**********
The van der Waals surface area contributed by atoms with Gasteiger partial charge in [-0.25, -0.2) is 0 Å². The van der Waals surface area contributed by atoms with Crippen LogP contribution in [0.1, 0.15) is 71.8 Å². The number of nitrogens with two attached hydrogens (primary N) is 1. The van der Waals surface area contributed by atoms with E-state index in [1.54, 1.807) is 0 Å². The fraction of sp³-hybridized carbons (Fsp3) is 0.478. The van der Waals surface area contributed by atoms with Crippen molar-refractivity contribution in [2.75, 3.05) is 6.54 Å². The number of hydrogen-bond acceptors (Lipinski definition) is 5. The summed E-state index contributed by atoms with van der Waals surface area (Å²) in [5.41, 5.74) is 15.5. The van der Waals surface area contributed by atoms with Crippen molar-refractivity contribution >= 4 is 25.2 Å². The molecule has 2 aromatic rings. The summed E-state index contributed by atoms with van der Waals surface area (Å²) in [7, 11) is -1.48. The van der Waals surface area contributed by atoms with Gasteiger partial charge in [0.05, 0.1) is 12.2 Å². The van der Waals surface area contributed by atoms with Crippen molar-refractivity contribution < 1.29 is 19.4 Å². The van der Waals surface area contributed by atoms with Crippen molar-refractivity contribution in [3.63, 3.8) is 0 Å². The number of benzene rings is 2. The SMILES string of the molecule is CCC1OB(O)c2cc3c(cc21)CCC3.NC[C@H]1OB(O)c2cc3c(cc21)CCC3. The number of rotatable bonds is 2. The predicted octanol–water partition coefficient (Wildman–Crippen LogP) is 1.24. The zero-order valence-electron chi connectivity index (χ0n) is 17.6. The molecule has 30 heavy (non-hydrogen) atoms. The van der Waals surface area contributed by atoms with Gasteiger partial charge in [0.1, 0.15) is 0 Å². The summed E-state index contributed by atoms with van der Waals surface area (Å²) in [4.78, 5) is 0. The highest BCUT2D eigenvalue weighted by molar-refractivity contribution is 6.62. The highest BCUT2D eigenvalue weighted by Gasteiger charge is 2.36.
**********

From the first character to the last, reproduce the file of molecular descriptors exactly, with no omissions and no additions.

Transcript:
The van der Waals surface area contributed by atoms with Gasteiger partial charge in [-0.25, -0.2) is 0 Å². The van der Waals surface area contributed by atoms with Crippen LogP contribution in [0.1, 0.15) is 71.8 Å². The number of nitrogens with two attached hydrogens (primary N) is 1. The van der Waals surface area contributed by atoms with E-state index in [1.54, 1.807) is 0 Å². The fraction of sp³-hybridized carbons (Fsp3) is 0.478. The van der Waals surface area contributed by atoms with Crippen molar-refractivity contribution in [2.75, 3.05) is 6.54 Å². The number of hydrogen-bond acceptors (Lipinski definition) is 5. The summed E-state index contributed by atoms with van der Waals surface area (Å²) in [5.41, 5.74) is 15.5. The van der Waals surface area contributed by atoms with Crippen molar-refractivity contribution >= 4 is 25.2 Å². The molecule has 2 aromatic rings. The summed E-state index contributed by atoms with van der Waals surface area (Å²) in [7, 11) is -1.48. The van der Waals surface area contributed by atoms with Gasteiger partial charge in [0.05, 0.1) is 12.2 Å². The van der Waals surface area contributed by atoms with Crippen molar-refractivity contribution < 1.29 is 19.4 Å². The van der Waals surface area contributed by atoms with Crippen molar-refractivity contribution in [3.63, 3.8) is 0 Å². The number of benzene rings is 2. The SMILES string of the molecule is CCC1OB(O)c2cc3c(cc21)CCC3.NC[C@H]1OB(O)c2cc3c(cc21)CCC3. The number of rotatable bonds is 2. The predicted octanol–water partition coefficient (Wildman–Crippen LogP) is 1.24. The zero-order valence-electron chi connectivity index (χ0n) is 17.6. The molecule has 30 heavy (non-hydrogen) atoms. The van der Waals surface area contributed by atoms with Gasteiger partial charge in [0.1, 0.15) is 0 Å². The summed E-state index contributed by atoms with van der Waals surface area (Å²) in [4.78, 5) is 0. The highest BCUT2D eigenvalue weighted by molar-refractivity contribution is 6.62. The highest BCUT2D eigenvalue weighted by Gasteiger charge is 2.36.